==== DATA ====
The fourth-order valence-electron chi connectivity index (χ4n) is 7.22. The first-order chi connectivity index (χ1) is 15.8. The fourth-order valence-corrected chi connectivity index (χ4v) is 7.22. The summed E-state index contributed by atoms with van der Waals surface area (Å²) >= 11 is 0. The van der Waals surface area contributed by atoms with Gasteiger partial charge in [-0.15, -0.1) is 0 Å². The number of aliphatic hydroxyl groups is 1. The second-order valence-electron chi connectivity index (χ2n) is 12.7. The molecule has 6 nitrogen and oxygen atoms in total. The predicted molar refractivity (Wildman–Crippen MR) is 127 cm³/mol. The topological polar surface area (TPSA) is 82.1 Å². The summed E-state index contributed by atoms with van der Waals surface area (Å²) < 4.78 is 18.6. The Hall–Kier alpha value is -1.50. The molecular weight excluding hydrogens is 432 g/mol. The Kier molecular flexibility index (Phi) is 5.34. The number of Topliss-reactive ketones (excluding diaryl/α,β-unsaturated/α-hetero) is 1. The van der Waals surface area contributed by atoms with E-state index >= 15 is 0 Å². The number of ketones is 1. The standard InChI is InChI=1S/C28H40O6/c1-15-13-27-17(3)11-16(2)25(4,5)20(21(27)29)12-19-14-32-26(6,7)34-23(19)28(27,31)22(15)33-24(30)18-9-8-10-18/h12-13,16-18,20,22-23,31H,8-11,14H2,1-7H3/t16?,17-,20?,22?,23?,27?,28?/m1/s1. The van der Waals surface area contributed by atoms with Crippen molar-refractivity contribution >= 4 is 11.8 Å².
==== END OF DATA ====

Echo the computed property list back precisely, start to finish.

The fourth-order valence-electron chi connectivity index (χ4n) is 7.22. The first-order chi connectivity index (χ1) is 15.8. The fourth-order valence-corrected chi connectivity index (χ4v) is 7.22. The summed E-state index contributed by atoms with van der Waals surface area (Å²) >= 11 is 0. The van der Waals surface area contributed by atoms with Gasteiger partial charge in [-0.15, -0.1) is 0 Å². The number of aliphatic hydroxyl groups is 1. The second-order valence-electron chi connectivity index (χ2n) is 12.7. The molecule has 6 nitrogen and oxygen atoms in total. The predicted molar refractivity (Wildman–Crippen MR) is 127 cm³/mol. The topological polar surface area (TPSA) is 82.1 Å². The summed E-state index contributed by atoms with van der Waals surface area (Å²) < 4.78 is 18.6. The Hall–Kier alpha value is -1.50. The molecular weight excluding hydrogens is 432 g/mol. The Kier molecular flexibility index (Phi) is 5.34. The number of Topliss-reactive ketones (excluding diaryl/α,β-unsaturated/α-hetero) is 1. The van der Waals surface area contributed by atoms with E-state index >= 15 is 0 Å². The number of ketones is 1. The standard InChI is InChI=1S/C28H40O6/c1-15-13-27-17(3)11-16(2)25(4,5)20(21(27)29)12-19-14-32-26(6,7)34-23(19)28(27,31)22(15)33-24(30)18-9-8-10-18/h12-13,16-18,20,22-23,31H,8-11,14H2,1-7H3/t16?,17-,20?,22?,23?,27?,28?/m1/s1. The van der Waals surface area contributed by atoms with Crippen molar-refractivity contribution >= 4 is 11.8 Å².